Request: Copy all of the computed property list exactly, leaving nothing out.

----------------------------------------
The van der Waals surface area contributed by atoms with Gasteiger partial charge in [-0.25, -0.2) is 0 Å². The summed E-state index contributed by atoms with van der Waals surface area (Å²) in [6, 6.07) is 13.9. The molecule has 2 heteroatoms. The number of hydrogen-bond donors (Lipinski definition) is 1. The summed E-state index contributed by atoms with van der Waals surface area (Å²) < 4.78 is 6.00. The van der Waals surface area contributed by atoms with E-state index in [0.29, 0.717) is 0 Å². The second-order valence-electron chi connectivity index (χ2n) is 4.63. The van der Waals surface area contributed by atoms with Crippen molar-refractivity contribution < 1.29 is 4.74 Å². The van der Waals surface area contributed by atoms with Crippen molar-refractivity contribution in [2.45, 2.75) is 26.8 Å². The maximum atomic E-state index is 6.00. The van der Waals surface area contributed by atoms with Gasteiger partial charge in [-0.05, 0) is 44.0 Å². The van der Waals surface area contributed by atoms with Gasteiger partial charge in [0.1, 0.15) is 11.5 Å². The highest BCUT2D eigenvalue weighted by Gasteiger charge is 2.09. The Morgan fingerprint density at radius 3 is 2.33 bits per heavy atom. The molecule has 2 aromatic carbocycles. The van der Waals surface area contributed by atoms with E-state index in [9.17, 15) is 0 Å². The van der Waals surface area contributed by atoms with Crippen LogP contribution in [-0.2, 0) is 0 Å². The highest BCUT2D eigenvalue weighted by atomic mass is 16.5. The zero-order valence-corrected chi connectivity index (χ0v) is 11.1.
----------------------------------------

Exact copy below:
The van der Waals surface area contributed by atoms with Gasteiger partial charge in [-0.25, -0.2) is 0 Å². The summed E-state index contributed by atoms with van der Waals surface area (Å²) in [6, 6.07) is 13.9. The molecule has 2 heteroatoms. The number of hydrogen-bond donors (Lipinski definition) is 1. The summed E-state index contributed by atoms with van der Waals surface area (Å²) < 4.78 is 6.00. The van der Waals surface area contributed by atoms with E-state index in [0.29, 0.717) is 0 Å². The second-order valence-electron chi connectivity index (χ2n) is 4.63. The van der Waals surface area contributed by atoms with Crippen molar-refractivity contribution < 1.29 is 4.74 Å². The van der Waals surface area contributed by atoms with Crippen molar-refractivity contribution in [2.45, 2.75) is 26.8 Å². The maximum atomic E-state index is 6.00. The van der Waals surface area contributed by atoms with Gasteiger partial charge in [-0.05, 0) is 44.0 Å². The van der Waals surface area contributed by atoms with Gasteiger partial charge in [0.1, 0.15) is 11.5 Å². The highest BCUT2D eigenvalue weighted by Gasteiger charge is 2.09. The Morgan fingerprint density at radius 3 is 2.33 bits per heavy atom. The molecule has 2 aromatic carbocycles. The van der Waals surface area contributed by atoms with E-state index in [9.17, 15) is 0 Å². The van der Waals surface area contributed by atoms with Crippen LogP contribution in [-0.2, 0) is 0 Å². The highest BCUT2D eigenvalue weighted by atomic mass is 16.5. The zero-order valence-corrected chi connectivity index (χ0v) is 11.1.